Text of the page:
Foreword Special Issue

This Special Issue gathers some of the mycotoxin papers we have published since 2020. I would like to highlight some milestones in the evolution of this food safety issue. The decision of the European Union to establish Maximum Limits is probably the most significant change in the history of mycotoxin regulation and risk management in the EU. The introduction of the EU Limit for aflatoxin in food in 1998 and then for ochratoxin, deoxynivalenol, and other mycotoxins in 2006 was a turning point that harmonized the EU limits and reduced exposure to these toxins, even if it made life more difficult for farmers, traders, and processors. Instituting these limits has also complicated the trade in several foodstuffs on a global scale. Since then, the risk of rejection when exporting to the EU has become much higher for several countries. Nut exports to the EU are a well-known example, but even cereals have become an issue because of the EU aflatoxin B1 limit of 5 ppb in maize, where the Codex has no limit at all and the limit is 20 ppb in both the US and China.

In the years following the new EU limits, several non-EU countries adopted the EU policy while others did not. For some food contaminants (e.g. aflatoxin M1), the differences are quite large, and the world appears to be divided into 3 regulatory regimes: countries where those contaminants are still not regulated, EU countries that have instituted MLs for the most significant mycotoxins in most food commodities, and countries that follow the US with no limits for some toxins and RLs that are much higher than EU limits for others (see the figure on page 48). Meanwhile, the introduction of more sensitive analytical methods and the impact of climate change have been significant developments. More sensitive analytical methods have made possible the discovery of many more mycotoxin contaminations as well as the ability to detect toxins or toxin metabolites in human biological fluids (biomonitoring). The effects of climate change on the quality and quantity of fungal populations and their metabolites are very complex and still under investigation, but it is clear that in some areas aflatoxin crop contamination is both more frequent and more severe. Please see the paper we present in this collection about aflatoxin M1 in Europe to read more about this.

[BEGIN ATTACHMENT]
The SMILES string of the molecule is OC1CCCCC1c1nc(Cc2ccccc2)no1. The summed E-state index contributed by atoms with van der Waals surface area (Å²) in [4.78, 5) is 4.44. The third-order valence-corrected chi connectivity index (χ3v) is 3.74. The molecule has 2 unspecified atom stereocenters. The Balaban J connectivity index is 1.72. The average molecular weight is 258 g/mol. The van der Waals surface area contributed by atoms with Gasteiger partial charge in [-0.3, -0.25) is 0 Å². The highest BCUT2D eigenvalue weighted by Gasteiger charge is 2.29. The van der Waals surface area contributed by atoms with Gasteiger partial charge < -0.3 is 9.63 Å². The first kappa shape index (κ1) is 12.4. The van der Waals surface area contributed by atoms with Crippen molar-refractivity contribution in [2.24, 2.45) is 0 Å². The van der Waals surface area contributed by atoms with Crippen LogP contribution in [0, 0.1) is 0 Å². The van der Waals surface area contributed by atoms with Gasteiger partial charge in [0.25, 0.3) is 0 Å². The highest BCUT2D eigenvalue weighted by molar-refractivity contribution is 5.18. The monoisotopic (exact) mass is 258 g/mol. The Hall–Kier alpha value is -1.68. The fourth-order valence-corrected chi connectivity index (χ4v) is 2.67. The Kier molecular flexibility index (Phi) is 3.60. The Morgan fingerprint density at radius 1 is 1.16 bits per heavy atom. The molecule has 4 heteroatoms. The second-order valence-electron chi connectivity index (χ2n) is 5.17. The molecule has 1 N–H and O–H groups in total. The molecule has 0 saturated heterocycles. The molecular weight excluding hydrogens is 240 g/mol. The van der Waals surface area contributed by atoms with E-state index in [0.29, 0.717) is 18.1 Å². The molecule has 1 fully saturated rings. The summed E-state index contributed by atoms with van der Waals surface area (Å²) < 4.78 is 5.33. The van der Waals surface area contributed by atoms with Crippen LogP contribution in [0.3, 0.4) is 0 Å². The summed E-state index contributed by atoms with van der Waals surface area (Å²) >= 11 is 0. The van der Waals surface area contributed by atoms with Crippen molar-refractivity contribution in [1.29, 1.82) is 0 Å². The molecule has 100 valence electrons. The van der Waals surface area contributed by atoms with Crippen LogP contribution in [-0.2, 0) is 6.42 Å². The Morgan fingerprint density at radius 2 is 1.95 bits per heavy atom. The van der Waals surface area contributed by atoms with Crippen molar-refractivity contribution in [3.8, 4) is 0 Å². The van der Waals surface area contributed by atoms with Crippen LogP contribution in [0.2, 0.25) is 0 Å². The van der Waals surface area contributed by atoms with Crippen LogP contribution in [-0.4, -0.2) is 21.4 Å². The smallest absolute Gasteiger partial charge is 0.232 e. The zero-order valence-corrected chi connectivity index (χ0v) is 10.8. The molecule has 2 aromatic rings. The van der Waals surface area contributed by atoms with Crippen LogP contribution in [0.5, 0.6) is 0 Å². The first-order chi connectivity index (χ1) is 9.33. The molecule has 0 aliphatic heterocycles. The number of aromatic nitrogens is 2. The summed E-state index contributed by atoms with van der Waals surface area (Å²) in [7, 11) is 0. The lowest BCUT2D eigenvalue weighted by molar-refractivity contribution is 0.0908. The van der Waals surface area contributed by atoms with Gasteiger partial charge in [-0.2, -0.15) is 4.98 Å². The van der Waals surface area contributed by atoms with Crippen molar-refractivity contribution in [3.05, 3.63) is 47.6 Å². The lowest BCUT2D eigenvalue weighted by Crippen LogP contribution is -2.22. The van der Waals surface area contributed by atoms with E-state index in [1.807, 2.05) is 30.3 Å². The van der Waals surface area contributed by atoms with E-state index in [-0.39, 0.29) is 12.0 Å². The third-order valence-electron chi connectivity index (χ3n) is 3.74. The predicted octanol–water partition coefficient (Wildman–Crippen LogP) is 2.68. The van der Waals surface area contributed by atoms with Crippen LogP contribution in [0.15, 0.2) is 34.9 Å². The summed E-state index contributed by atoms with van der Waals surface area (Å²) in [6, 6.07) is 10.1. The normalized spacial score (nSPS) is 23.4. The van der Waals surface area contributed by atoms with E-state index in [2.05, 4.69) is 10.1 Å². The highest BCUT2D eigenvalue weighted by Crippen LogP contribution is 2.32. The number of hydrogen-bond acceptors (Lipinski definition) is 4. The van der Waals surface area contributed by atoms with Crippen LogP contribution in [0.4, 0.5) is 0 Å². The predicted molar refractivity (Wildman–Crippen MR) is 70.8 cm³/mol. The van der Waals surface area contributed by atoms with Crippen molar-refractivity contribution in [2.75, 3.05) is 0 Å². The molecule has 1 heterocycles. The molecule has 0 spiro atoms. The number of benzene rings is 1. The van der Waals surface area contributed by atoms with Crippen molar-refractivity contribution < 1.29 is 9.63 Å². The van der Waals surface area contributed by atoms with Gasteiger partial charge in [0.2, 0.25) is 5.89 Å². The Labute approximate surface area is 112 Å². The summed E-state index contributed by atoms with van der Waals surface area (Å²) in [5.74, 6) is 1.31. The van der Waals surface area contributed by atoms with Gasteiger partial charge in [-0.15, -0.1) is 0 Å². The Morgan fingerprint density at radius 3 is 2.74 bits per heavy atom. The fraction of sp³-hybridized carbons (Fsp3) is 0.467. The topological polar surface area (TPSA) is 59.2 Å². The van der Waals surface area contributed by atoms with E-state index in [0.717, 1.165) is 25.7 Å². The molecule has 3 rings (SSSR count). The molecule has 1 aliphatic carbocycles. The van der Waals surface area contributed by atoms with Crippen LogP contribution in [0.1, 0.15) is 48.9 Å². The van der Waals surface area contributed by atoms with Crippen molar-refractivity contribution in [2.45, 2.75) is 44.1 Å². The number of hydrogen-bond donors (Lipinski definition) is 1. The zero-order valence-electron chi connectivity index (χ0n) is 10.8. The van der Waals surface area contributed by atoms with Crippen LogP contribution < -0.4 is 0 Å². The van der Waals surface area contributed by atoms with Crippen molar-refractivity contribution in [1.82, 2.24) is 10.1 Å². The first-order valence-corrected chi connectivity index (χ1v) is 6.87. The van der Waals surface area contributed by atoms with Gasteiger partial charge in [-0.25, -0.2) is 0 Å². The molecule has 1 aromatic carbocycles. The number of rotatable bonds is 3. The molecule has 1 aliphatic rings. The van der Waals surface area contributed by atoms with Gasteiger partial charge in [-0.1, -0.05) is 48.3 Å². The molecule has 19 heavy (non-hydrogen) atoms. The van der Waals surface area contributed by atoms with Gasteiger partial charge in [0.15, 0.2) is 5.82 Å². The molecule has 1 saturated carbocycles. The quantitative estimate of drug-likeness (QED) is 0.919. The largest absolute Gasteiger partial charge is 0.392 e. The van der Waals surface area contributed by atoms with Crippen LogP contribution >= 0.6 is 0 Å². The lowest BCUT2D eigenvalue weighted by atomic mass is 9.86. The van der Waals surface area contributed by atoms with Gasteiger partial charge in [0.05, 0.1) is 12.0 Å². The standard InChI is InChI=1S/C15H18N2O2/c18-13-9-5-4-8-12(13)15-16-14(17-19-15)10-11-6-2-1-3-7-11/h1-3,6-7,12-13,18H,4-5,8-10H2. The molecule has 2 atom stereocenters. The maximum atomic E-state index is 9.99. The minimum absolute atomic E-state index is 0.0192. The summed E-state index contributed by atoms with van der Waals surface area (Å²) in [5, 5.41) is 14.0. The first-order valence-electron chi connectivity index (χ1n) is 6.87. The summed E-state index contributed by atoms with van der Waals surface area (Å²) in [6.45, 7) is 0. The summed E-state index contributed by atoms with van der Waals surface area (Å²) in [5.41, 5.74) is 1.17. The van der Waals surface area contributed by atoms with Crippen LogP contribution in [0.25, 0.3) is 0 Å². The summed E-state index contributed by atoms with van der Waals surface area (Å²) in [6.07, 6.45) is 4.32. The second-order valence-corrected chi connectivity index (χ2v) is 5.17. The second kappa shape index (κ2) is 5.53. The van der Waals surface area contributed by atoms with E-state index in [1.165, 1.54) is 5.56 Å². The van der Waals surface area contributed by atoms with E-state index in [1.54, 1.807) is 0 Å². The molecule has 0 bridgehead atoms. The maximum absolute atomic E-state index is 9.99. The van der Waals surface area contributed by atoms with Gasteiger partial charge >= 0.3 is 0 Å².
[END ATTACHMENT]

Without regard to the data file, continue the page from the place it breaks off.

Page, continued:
Is the EU regulatory framework the best approach? You can read about contradictions in EU regulations in an article on page 4. There are cases when EU regulations appear to have holes (ochratoxin in some foods and aflatoxin metabolites in others) that allow apparent overexposure for EU citizens. But there are two questions: a) Are we sure that the EFSA exposure data is adequate? and b) Why is there no need according to US toxicologists to set maximum limits for ochratoxin and aflatoxins (particularly M1) – are they not as hazardous as EFSA experts have claimed? In my opinion, it is possible to solve the first problem. I personally think that the EU approach is correct for calculating risk, especially considering that we are currently exposed to an incredible number of xenobiotics. Please enjoy these collected articles!

Download content now